Understanding Linux OOM Killer and avoiding perticular process from being killed in case of Out of Memory

What is Out of Memory Killer ?

Major distribution kernels set the default value of /proc/sys/vm/overcommit_memory to zero, which means that processes can request more memory than is currently free in the system. This is done based on the heuristics that allocated memory is not used immediately, and that processes, over their lifetime, also do not use all of the memory they allocate. Without overcommit, a system will not fully utilize its memory, thus wasting some of it. Overcommiting memory allows the system to use the memory in a more efficient way, but at the risk of OOM situations. Memory-hogging programs can deplete the system’s memory, bringing the whole system to a grinding halt. This can lead to a situation, when memory is so low, that even a single page cannot be allocated to a user process, to allow the administrator to kill an appropriate task, or to the kernel to carry out important operations such as freeing memory. In such a situation, the OOM-killer kicks in and identifies the process to be the sacrificial lamb for the benefit of the rest of the system.

So, the OOM Killer or Out of Memory killer is a linux kernel functionality ( refer to kernel source code mm/oom_kill.c ) which is executed only when the system starts going out of memory.

How to Control which process to avoid getting Killed ?

Users and system administrators have often asked for ways to control the behavior of the OOM killer. To facilitate control, the /proc//oom_adj knob was introduced to save important processes in the system from being killed, and define an order of processes to be killed. The possible values of oom_adj range from -17 to +15. The higher the score, more likely the associated process is to be killed by OOM-killer. If oom_adj is set to -17, the process is not considered for OOM-killing.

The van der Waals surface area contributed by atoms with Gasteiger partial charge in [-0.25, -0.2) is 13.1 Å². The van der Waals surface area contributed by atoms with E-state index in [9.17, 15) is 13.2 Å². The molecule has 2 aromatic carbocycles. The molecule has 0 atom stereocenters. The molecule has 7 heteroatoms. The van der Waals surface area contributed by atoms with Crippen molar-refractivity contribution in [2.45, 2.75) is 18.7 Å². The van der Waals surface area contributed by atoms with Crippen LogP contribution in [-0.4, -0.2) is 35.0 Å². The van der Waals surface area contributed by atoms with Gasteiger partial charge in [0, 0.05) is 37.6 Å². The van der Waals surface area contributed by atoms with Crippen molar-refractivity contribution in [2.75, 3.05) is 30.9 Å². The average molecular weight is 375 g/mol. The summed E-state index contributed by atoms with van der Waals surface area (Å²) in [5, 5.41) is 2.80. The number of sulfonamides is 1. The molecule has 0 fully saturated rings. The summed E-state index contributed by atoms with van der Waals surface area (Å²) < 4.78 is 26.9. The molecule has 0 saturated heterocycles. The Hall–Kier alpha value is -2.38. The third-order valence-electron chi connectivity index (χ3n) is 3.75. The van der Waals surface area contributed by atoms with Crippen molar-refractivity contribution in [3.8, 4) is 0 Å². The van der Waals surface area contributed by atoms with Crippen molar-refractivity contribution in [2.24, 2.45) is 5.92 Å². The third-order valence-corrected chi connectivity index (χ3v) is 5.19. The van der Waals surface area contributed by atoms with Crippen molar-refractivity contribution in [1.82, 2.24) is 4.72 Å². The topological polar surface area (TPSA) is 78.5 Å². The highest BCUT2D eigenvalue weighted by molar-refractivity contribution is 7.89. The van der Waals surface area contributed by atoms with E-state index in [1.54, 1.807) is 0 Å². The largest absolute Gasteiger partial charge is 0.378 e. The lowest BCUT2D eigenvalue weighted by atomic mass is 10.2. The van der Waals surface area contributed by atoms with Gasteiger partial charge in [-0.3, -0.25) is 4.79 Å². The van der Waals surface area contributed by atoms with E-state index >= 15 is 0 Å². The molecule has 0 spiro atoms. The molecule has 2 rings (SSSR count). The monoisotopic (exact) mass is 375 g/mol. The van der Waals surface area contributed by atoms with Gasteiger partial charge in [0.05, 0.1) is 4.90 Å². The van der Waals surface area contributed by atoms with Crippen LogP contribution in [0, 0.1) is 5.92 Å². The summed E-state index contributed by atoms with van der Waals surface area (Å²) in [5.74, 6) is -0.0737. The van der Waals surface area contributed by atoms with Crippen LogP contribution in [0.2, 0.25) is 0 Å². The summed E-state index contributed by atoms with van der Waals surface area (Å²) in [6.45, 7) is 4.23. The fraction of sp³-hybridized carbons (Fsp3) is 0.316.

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Lets try to create a simple process as,

 vim main.c 
#include <stdio.h>
int main(int argc, char **argv) {
        while(1);
}
 $ gcc simple_process main.c 
 $ ./simple_process & 

This will create a simple process in background on this terminal, Now lets check the process ID of this simple process as,

 $ pgrep simple_process
16350
 $ cd /proc/16350 
 $ cat oom_adj 
0

$ sudo echo -17 > oom_adj

 $ cat oom_adj 
-17

How linux decides which process should get killed first ?

The process to be killed in an out-of-memory situation is selected based on its badness score. The badness score is reflected in /proc//oom_score. This value is determined on the basis that the system loses the minimum amount of work done, recovers a large amount of memory, doesn’t kill any innocent process eating tons of memory, and kills the minimum number of processes (if possible limited to one). The badness score is computed using the original memory size of the process, its CPU time (utime + stime), the run time (uptime – start time) and its oom_adj value. The more memory the process uses, the higher the score. The longer a process is alive in the system, the smaller the score.

We have chrome browser running which consumes more memory compared to our process simple_process so lets check the PID of chromium-browse as,

 $ top | grep chromium-browse
17720 myuser   20   0  480400 154296  91384 R  11.8  3.8   0:54.33 chromium-browse 

Lets check oom_score of chromium browser as,

 $ cat /proc/17720/oom_score
318
 

and lets check the oom_score of the simple_process we created above as,

 $ cat /proc/16350/oom_score
0
 

Which shows that chromium-browsers oom_score is more than our process simple_process so browser has more chances of getting killed when OOM Killer gets executed.

How to invoke OOM Killer manually for understanding which process gets killed first
For this, please refer to our post at How to invoke OOM Killer manually for understanding which process gets killed first

Reference – https://lwn.net/Articles/317814/

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